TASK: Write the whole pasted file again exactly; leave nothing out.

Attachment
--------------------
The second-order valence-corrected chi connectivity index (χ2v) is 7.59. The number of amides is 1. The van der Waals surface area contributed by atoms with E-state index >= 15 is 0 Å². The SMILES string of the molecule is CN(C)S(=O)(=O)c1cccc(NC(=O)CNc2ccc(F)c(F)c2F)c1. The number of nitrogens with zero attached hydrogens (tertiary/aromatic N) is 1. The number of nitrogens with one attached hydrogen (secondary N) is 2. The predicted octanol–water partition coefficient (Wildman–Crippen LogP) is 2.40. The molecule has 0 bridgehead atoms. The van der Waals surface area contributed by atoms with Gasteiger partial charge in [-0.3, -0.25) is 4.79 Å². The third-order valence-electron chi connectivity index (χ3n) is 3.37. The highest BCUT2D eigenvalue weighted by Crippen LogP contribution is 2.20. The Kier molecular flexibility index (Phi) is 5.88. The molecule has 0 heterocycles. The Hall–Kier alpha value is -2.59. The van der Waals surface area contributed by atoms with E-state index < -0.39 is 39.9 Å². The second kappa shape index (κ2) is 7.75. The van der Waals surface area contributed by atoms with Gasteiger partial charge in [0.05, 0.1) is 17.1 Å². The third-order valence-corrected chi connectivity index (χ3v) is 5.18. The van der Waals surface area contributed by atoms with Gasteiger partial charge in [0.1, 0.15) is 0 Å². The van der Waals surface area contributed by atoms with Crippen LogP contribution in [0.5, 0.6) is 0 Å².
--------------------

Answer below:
The second-order valence-corrected chi connectivity index (χ2v) is 7.59. The number of amides is 1. The van der Waals surface area contributed by atoms with E-state index >= 15 is 0 Å². The SMILES string of the molecule is CN(C)S(=O)(=O)c1cccc(NC(=O)CNc2ccc(F)c(F)c2F)c1. The number of nitrogens with zero attached hydrogens (tertiary/aromatic N) is 1. The number of nitrogens with one attached hydrogen (secondary N) is 2. The predicted octanol–water partition coefficient (Wildman–Crippen LogP) is 2.40. The molecule has 0 bridgehead atoms. The van der Waals surface area contributed by atoms with Gasteiger partial charge in [-0.3, -0.25) is 4.79 Å². The third-order valence-electron chi connectivity index (χ3n) is 3.37. The highest BCUT2D eigenvalue weighted by Crippen LogP contribution is 2.20. The Kier molecular flexibility index (Phi) is 5.88. The molecule has 0 heterocycles. The Hall–Kier alpha value is -2.59. The van der Waals surface area contributed by atoms with E-state index < -0.39 is 39.9 Å². The second kappa shape index (κ2) is 7.75. The van der Waals surface area contributed by atoms with Gasteiger partial charge in [0.05, 0.1) is 17.1 Å². The third-order valence-corrected chi connectivity index (χ3v) is 5.18. The van der Waals surface area contributed by atoms with Gasteiger partial charge in [0.1, 0.15) is 0 Å². The van der Waals surface area contributed by atoms with Crippen LogP contribution in [0.5, 0.6) is 0 Å².